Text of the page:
Thursday, January 17, 2002
The new federal education bill, which President Bush recently signed into law, will among other things, mandate annual assessment testing in math and reading for students in grades three through eight. Schools that fail to perform up to prescribed standards will face the withdrawal of students by parents who are dissatisfied with substandard performance.
Many school districts are bracing themselves in the face of assessment testing and will be forced to make difficult decisions about how to reallocate meager resources in order to raise flagging scores.
Districts where scores are low enough to put a school's future in peril will find at risk, educational programs that might not appear to directly have an impact on those measurements. Art and music programs run the risk of being treated as having secondary importance where measured progress in core academics is unsatisfactory.
According to administrators and educators involved with arts education in Lawrence's school district, no such state of crisis exists here and as a result; thriving programs in art and music in the elementary schools are not threatened here.
"One of the strengths of the Lawrence school district is that it has such fine music and art programs," says Ann Bruemmer, the district's first-year director of arts and humanities.
"I don't see that being de-emphasized. I see the music and art program as critical to the education of students as reading and writing and math simply because today there is tremendous integration into those areas," she continues.
Explaining how arts education is part and parcel of an overall educational philosophy, Bruemmer explains:
"You take mathematics where you're teaching geometry, what are the kids drawing? They're drawing geometric figures. They're taking their artistic talents and they're putting it in there, they're patterning. When they read, what are we asking them to do? We're asking them to visualize, to draw pictures, to look at illustrations. I don't see those things leaving. I see them as being integral parts of making reading and writing and math become real for them."
Some will question wisdom of judging school performance on the basis of a narrow set of quantifiable criteria. As an administrator, Bruemmer is conscious of the fact that the educational opportunities offered to students in Lawrence run much broader than those that assessment tests are equipped to quantify.
"There's some fear among educators, myself as well that we could be overemphasizing assessment and testing kids too much," she said.
According to Bruemmer, "There is a need for assessment in our system to make sure kids are learning what they're supposed to. I'm not sure testing is going to accomplish what it needs to because number one, we need to base what we test upon what we teach."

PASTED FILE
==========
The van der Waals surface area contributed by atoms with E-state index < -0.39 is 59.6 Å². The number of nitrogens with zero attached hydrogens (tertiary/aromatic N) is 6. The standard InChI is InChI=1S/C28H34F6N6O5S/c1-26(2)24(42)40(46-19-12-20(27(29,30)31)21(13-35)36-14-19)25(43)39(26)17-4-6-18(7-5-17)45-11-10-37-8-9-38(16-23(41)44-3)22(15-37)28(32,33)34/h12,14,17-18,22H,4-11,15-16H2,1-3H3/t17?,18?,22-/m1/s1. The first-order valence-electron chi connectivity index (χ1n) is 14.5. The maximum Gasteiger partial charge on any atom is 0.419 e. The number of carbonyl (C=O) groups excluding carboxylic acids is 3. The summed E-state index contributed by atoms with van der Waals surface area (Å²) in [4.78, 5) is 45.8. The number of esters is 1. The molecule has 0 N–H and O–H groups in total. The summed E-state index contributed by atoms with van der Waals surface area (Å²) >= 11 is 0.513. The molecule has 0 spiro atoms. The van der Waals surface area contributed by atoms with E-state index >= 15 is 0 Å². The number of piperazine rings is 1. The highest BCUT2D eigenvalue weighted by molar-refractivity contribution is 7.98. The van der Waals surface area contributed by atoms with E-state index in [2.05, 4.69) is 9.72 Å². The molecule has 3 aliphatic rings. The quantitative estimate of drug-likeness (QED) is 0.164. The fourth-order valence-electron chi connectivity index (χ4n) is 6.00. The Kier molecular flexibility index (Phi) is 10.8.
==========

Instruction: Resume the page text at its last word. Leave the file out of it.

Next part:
Lawrence is a city that takes the arts to heart, and has seen developed in its schools, arts programs it can point to with justifiable pride.
Lawrence provides for dedicated art and music teachers at the elementary school level, something even a larger district like USD 501 in Topeka cannot boast. This is a product of several influences, among them the value that Lawrence places on the arts as well as several institutional factors.
In the late 1980s, the teachers negotiated for and received 40 minutes of daily planning time in their work schedules.
Students have to be somewhere out of their regular classrooms during this time. Due to the evolving role school librarians into that of busy, media facilitators for classroom teachers, parking large numbers of students in school libraries was not a workable solution, nor are there enough hours of physical education available to provide all teachers with required planning periods.
According to Langston Hughes Elementary School art teacher Brigid Murphy, CAVA, the Committee for the Advancement of the Visual Arts, seized upon this need as an opportunity to launch a lobbying effort to help fill this need with art teachers. As a result, there is a current formula that allows for a full art, music, and physical education teacher for approximately every 500 students in Lawrence elementary schools.
Since some schools are smaller and others exceed that number, some schools such as Quail Run, have full time art and music teachers teaching entirely in one school. Other smaller schools such as Centennial and Cordley, share teachers that rove between facilities until such time as enrollment numbers require full-time staffing.
Another factor in the growth of arts education in Lawrence's elementary schools is the commitment to addressing school development in a way that prevents local schools from reaching a state of crisis in the teaching of educational fundamentals.
Ann Breummer explains, "I think Lawrence is way ahead of what a lot of districts have done, because they have been involved in school improvement and trying to make programs better all along. I don't think they've let any one area become a great weakness. When they see weaknesses they go and they work on them. They target it."
The quality of arts education available in Lawrence's elementary schools is something in which teachers themselves take a good deal of pride. Deerfield Elementary School music teacher Sara Wedle feels that as a result of providing music education to younger students, Lawrence's choruses, choirs, bands and orchestras perform at a level beyond their age. "Our elementary choirs sound as good as junior high school choirs, and our junior high students sound as good as other districts' high school choirs," she comments.
Bruemmer was confident the school system was doing well enough in all areas to continue to offer strong support for arts education.
"I think we're well ahead of the game. I think we are there and we're doing the right thing," Bruemmer said.